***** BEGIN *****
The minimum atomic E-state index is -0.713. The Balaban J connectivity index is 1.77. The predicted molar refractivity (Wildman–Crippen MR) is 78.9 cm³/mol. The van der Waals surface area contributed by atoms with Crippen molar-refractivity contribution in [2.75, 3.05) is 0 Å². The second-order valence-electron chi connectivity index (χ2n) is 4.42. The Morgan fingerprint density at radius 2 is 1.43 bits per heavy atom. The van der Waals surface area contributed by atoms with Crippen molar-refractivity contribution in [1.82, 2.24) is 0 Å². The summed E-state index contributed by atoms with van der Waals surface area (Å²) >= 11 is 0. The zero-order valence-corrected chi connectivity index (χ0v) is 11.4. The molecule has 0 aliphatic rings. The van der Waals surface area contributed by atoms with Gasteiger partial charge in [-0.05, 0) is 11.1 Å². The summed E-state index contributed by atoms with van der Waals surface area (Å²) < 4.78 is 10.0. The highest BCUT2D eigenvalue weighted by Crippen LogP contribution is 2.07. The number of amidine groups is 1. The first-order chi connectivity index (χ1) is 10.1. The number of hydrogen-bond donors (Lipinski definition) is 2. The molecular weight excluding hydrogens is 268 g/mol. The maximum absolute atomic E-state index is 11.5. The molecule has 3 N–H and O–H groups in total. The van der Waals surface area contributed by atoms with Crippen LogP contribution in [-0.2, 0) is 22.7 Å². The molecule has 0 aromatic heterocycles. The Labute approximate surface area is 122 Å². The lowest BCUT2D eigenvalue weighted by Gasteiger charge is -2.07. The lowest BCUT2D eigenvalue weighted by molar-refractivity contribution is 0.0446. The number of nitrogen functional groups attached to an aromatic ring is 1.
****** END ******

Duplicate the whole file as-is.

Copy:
The minimum atomic E-state index is -0.713. The Balaban J connectivity index is 1.77. The predicted molar refractivity (Wildman–Crippen MR) is 78.9 cm³/mol. The van der Waals surface area contributed by atoms with Crippen molar-refractivity contribution in [2.75, 3.05) is 0 Å². The second-order valence-electron chi connectivity index (χ2n) is 4.42. The Morgan fingerprint density at radius 2 is 1.43 bits per heavy atom. The van der Waals surface area contributed by atoms with Crippen molar-refractivity contribution in [1.82, 2.24) is 0 Å². The summed E-state index contributed by atoms with van der Waals surface area (Å²) >= 11 is 0. The zero-order valence-corrected chi connectivity index (χ0v) is 11.4. The molecule has 0 aliphatic rings. The van der Waals surface area contributed by atoms with Gasteiger partial charge in [-0.05, 0) is 11.1 Å². The summed E-state index contributed by atoms with van der Waals surface area (Å²) < 4.78 is 10.0. The highest BCUT2D eigenvalue weighted by Crippen LogP contribution is 2.07. The number of amidine groups is 1. The first-order chi connectivity index (χ1) is 10.1. The number of hydrogen-bond donors (Lipinski definition) is 2. The molecular weight excluding hydrogens is 268 g/mol. The maximum absolute atomic E-state index is 11.5. The molecule has 3 N–H and O–H groups in total. The van der Waals surface area contributed by atoms with Crippen LogP contribution in [-0.2, 0) is 22.7 Å². The molecule has 0 aromatic heterocycles. The Labute approximate surface area is 122 Å². The lowest BCUT2D eigenvalue weighted by Gasteiger charge is -2.07. The lowest BCUT2D eigenvalue weighted by molar-refractivity contribution is 0.0446. The number of nitrogen functional groups attached to an aromatic ring is 1.